Tri-State Coating Limited warranty: Tri-State Coating warrants the material is of the quality specified and will transfer to the Customer all manufacturer's written warranties. Tri-State Coating warrants workmanship for two (2) years after the date of completion and will remedy substantial defects without charge to the Customer, on written notice from Customer within such period. Tri-State Coating and Customer agree that all implied warranties including, without limitations, warranties of habitability, fitness for a particular purpose and merchant ability [sic] are hereby excluded and there are no warranties or representations which extend beyond those expressly set forth in this agreement.
Tri-State Coatings makes no warranties express or implied regarding any of the products or services except the express warranties provided herein. TRI-STATE COATING EXPRESSLY DISCLAIMS ANY AND ALL WARRANTIES EXCEPT AS PROVIDED HEREIN. WITHOUT LIMITING THE FOREGOING, THERE IS NO WARRANTY OF MERCHANTABILITY OR FITNESS FOR A PARTICULAR USE OR PURPOSE WITH RESPECT TO THE GOODS OR SERVICES SOLD.
* * *
Entire Understanding: Tri-State Coating is not liable or bound by any warranties, guarantees, statement, or representations made by any broker, agent, employee, or other persons representing or proposing to represent to Tri-State Coating unless expressly set forth in the Agreement. It is understood and agrees [sic] that all prior understanding and agreement between the parties are merged in the Agreement, and that Agreement alone fully and completely constitute the Final Agreement. Any subsequent changes or modification hereto shall not be binding on either party unless in writing and signed by both parties hereto.

(Sept. 4, 2014 Am. Compl., Ex. B at 2.) The December 31, 2012 contract further states that Tri-State will not be responsible for indirect or consequential damages, the buyer's remedy is limited to the price actually paid, and that "[a]ny questions, disputes, controversies, or litigation arising either directly or indirectly from [the December 31, 2012] contract" shall be submitted to arbitration conducted in Marion County, Indiana. (Sept. 4, 2014 Am. Compl., Ex. B at 2.) The contract footer states: "7745 E. 89th St. Indianapolis, IN 46256 indyrhinoshield@yahoo.com." (Sept. 4, 2014 Am. Compl., Ex. B at 2.)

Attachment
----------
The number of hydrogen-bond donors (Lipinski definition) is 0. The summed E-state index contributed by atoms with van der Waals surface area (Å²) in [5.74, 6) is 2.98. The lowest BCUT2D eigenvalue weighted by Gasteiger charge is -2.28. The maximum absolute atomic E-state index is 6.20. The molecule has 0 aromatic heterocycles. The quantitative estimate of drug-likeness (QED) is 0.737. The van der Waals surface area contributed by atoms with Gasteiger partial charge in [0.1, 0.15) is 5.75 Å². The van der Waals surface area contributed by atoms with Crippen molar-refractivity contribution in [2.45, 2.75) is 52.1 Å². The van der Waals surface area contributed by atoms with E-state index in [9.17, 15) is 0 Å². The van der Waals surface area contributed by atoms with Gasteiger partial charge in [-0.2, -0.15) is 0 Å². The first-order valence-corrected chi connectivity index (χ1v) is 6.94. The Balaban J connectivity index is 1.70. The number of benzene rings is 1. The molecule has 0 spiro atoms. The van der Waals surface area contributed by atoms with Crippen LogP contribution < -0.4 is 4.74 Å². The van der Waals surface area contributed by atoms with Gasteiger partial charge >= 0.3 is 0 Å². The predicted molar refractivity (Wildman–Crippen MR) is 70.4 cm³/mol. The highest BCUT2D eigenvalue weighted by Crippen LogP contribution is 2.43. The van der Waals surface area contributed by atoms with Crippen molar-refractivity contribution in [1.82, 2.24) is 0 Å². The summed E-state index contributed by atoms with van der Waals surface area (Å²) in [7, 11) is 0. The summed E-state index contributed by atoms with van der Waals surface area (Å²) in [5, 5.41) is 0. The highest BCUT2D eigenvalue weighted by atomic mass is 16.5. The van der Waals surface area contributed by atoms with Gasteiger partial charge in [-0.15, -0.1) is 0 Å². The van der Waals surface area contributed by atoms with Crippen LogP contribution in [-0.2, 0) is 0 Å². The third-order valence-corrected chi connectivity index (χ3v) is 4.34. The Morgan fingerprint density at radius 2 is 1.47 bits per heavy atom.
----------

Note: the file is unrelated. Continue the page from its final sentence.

{¶ 4} On February 6, 2014, appellants filed a complaint alleging violations of the Ohio Consumer Sales Practices Act ("CSPA"), negligent and/or false misrepresentation, breach of contract, and violations of the Ohio Home Sales Solicitation Act ("HSSA") arising from claimed problems with the project. Appellants cited failures of inspection, preparation and repair work, application of the coating, and clean up as well as subsequent failures to honor warranties and remedy those problems as promised. Appellants named as defendants "Rhino Shield" under a Columbus, Ohio address, "Tri-State Coatings and Repair LLC" under a West Chester, Ohio address, "Tri-State Coating, Inc." under an Indianapolis, Indiana address, "John D. Robertson, " "Cleveland Coatings, Inc., " "Jim Williams, " and "Rudy Pallone." (Feb. 6, 2014 Compl. at 1.) Tri-State answered and asserted a third-party complaint against Alexandre Dgebuadze, a contractor hired by Tri-State to perform services on appellants' home. (Mar. 11, 2014 Answer and Third-Party Compl. at 1.)